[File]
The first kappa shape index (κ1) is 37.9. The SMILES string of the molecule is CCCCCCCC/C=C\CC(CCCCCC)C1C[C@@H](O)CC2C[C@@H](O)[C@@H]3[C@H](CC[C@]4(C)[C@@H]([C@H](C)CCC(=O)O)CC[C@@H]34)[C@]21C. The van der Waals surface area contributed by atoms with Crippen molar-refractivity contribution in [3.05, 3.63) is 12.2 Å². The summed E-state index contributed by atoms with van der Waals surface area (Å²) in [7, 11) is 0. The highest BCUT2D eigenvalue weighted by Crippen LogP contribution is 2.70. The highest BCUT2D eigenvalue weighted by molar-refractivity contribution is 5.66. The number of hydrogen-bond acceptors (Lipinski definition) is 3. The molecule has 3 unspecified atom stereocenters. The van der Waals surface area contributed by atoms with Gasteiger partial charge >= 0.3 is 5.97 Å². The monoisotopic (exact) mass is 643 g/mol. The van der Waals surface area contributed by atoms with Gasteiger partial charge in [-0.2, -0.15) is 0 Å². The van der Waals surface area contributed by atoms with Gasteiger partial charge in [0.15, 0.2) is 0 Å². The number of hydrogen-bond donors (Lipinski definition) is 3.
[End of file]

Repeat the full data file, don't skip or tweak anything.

The first kappa shape index (κ1) is 37.9. The SMILES string of the molecule is CCCCCCCC/C=C\CC(CCCCCC)C1C[C@@H](O)CC2C[C@@H](O)[C@@H]3[C@H](CC[C@]4(C)[C@@H]([C@H](C)CCC(=O)O)CC[C@@H]34)[C@]21C. The van der Waals surface area contributed by atoms with Crippen molar-refractivity contribution in [3.05, 3.63) is 12.2 Å². The summed E-state index contributed by atoms with van der Waals surface area (Å²) in [7, 11) is 0. The highest BCUT2D eigenvalue weighted by Crippen LogP contribution is 2.70. The highest BCUT2D eigenvalue weighted by molar-refractivity contribution is 5.66. The number of hydrogen-bond acceptors (Lipinski definition) is 3. The molecule has 3 unspecified atom stereocenters. The van der Waals surface area contributed by atoms with Gasteiger partial charge >= 0.3 is 5.97 Å². The monoisotopic (exact) mass is 643 g/mol. The van der Waals surface area contributed by atoms with Gasteiger partial charge in [-0.2, -0.15) is 0 Å². The van der Waals surface area contributed by atoms with Gasteiger partial charge in [0.15, 0.2) is 0 Å². The number of hydrogen-bond donors (Lipinski definition) is 3.